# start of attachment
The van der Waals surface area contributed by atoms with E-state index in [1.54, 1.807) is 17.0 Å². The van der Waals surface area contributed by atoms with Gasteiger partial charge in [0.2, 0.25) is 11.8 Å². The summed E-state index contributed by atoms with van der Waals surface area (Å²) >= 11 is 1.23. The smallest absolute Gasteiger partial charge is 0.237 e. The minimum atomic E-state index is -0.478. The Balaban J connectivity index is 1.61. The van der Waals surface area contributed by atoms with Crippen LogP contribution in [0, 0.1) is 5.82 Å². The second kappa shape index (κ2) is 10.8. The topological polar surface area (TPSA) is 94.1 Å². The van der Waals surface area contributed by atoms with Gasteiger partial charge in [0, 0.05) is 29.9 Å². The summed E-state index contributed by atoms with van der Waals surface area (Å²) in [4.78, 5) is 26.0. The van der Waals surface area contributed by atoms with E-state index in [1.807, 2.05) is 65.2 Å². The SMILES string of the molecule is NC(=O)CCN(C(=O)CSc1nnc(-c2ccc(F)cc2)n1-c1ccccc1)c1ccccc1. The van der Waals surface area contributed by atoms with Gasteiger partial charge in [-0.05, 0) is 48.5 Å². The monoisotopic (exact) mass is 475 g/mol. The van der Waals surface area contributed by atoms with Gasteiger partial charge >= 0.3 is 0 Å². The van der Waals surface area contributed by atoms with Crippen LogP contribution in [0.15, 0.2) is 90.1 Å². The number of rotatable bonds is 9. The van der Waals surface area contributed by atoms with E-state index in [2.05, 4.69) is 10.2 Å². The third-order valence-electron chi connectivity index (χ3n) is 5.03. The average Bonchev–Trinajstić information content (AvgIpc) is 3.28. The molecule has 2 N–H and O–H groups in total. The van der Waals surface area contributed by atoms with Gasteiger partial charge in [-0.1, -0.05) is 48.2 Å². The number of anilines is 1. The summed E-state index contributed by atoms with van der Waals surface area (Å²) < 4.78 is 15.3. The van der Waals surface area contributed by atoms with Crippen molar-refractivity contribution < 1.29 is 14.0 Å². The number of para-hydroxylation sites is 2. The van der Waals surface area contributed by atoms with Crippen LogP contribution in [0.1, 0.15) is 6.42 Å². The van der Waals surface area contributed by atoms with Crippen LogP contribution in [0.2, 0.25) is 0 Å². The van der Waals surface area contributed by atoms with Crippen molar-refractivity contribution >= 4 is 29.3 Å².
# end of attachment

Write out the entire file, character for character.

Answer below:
The van der Waals surface area contributed by atoms with E-state index in [1.54, 1.807) is 17.0 Å². The van der Waals surface area contributed by atoms with Gasteiger partial charge in [0.2, 0.25) is 11.8 Å². The summed E-state index contributed by atoms with van der Waals surface area (Å²) >= 11 is 1.23. The smallest absolute Gasteiger partial charge is 0.237 e. The minimum atomic E-state index is -0.478. The Balaban J connectivity index is 1.61. The van der Waals surface area contributed by atoms with Crippen LogP contribution in [0, 0.1) is 5.82 Å². The second kappa shape index (κ2) is 10.8. The topological polar surface area (TPSA) is 94.1 Å². The van der Waals surface area contributed by atoms with Gasteiger partial charge in [0, 0.05) is 29.9 Å². The summed E-state index contributed by atoms with van der Waals surface area (Å²) in [4.78, 5) is 26.0. The van der Waals surface area contributed by atoms with E-state index in [1.807, 2.05) is 65.2 Å². The SMILES string of the molecule is NC(=O)CCN(C(=O)CSc1nnc(-c2ccc(F)cc2)n1-c1ccccc1)c1ccccc1. The van der Waals surface area contributed by atoms with Gasteiger partial charge in [-0.05, 0) is 48.5 Å². The monoisotopic (exact) mass is 475 g/mol. The van der Waals surface area contributed by atoms with Gasteiger partial charge >= 0.3 is 0 Å². The van der Waals surface area contributed by atoms with Crippen LogP contribution in [0.15, 0.2) is 90.1 Å². The number of rotatable bonds is 9. The van der Waals surface area contributed by atoms with E-state index in [2.05, 4.69) is 10.2 Å². The third-order valence-electron chi connectivity index (χ3n) is 5.03. The average Bonchev–Trinajstić information content (AvgIpc) is 3.28. The molecule has 2 N–H and O–H groups in total. The van der Waals surface area contributed by atoms with Gasteiger partial charge in [-0.1, -0.05) is 48.2 Å². The number of anilines is 1. The summed E-state index contributed by atoms with van der Waals surface area (Å²) < 4.78 is 15.3. The van der Waals surface area contributed by atoms with Crippen molar-refractivity contribution < 1.29 is 14.0 Å². The number of para-hydroxylation sites is 2. The van der Waals surface area contributed by atoms with Crippen LogP contribution in [0.1, 0.15) is 6.42 Å². The van der Waals surface area contributed by atoms with Crippen LogP contribution in [0.2, 0.25) is 0 Å². The van der Waals surface area contributed by atoms with Crippen molar-refractivity contribution >= 4 is 29.3 Å².